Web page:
The scallop shell – the symbol of baptism and pilgrimage, and I have done a few.
The photo of my brother and me – on graduation day, proud brother and his ‘sis’
And the bubble bath? Well, it was used one day at a service as a visual aid – maybe again sometime soon?
Bubbles are fragile, momentary, and show the colours of the rainbow if the light is right. You just have to savour the moment yet how we love to pop them, be honest we have all done it, for we are all children at heart.
This autumn as we see children go off to new schools let us not wish their time away, for they have years ahead of them to grow up into responsible adults - like their Vicar perhaps? (who has just spent several moments savouring stones, shells and bubble bath!) All in good time as they say, for time is a gift from God so let’s not wish it away.
With Love and Bubbles
What a lot has happened since I last wrote ‘page two’ for St Dunstan's parish magazine; two terrorist attacks in this country, a general election and a tragic fire of a high-rise block in London.
Within the life of St Dunstan’s church, your Vicar has returned to work after an absence of nine weeks recovering from an operation, (I am much better thank-you but still not quite 100% fit – or as fit as I was!), we enjoyed Bishop Trevor’s visit for the Deanery confirmation service, where we witnessed 11 people be confirmed. Three youngsters have been baptised, Messy Church has happened as normal with 20 children and 28 adults enjoying a service exploring the call of God to Samuel and lots of people climbed to the top of the tower during the bank holiday fun in May.
And so, we remember good times and bad times, locally and nationally, things that managed to reach the front pages of the newspapers and occasions that didn’t make the news at all.
How are we to deal with all this? What we mustn’t do is over-burden ourselves with other people’s problems, that’s God’s job. Yes, we need to rejoice with those who rejoice and weep with those who weep, but as a wise Archdeacon once told us clergy as we looked at the parable of the lost sheep, and wondering, with the declining number of congregations in church, if we were the one sheep who was lost and the 99 were those outside the church, the archdeacon said, ‘always remember you can only carry one sheep at a time!’ therefore - take it steady.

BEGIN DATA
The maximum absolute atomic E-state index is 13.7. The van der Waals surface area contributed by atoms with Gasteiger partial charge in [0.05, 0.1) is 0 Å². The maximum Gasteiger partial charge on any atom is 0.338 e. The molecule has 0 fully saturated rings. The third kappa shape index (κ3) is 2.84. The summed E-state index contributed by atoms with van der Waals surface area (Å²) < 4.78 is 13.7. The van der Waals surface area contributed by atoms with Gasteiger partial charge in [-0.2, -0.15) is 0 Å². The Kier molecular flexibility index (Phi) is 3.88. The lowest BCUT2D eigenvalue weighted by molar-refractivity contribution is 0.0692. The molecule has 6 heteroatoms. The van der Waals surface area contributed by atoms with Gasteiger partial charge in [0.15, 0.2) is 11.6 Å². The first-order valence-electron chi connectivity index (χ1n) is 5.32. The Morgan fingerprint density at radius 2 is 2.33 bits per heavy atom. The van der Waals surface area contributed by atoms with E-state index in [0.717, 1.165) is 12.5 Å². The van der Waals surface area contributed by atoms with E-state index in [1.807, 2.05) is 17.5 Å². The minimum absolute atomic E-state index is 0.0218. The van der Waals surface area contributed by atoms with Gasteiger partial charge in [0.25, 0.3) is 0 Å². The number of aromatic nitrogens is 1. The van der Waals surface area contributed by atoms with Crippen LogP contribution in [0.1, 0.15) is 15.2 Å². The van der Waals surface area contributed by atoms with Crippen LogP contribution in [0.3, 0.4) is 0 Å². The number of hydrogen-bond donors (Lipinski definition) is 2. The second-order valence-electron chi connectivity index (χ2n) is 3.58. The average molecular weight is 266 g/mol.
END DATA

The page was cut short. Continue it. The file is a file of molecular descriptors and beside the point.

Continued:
July and August are months when many people have holidays. Schools breakup, factories shut down for a fortnight and sometimes we all enjoy lovely weather! These months then become time to rest and relax, to barbecue and bathe, to visit new places and perhaps even attend a different church on a Sunday. If you are having a holiday away from Cranbrook please do take one of St Dunstan’s parish magazines with you and send our best wishes to the congregation there. Bring back one of their magazines, it’s a way of learning and sharing new ideas and realising that we are one big family.
That for me has been the striking thing that has occurred as a result of the terrible occurrences in Manchester and London, and as a result of seeing young and old come forward for baptism and confirmation, we are one big family and when one hurts, we hurt and when one rejoices, we rejoice.
There has been a noticeable outpouring of love across the nation and might that just be the Grace of God in action? that will help us deal with all this?
Whether we stay at home or go away, let’s enjoy these Holy Days given to us when we are on holidays, and thank God for bearing the burdens of our big family.
With love from your sister and mother in Christ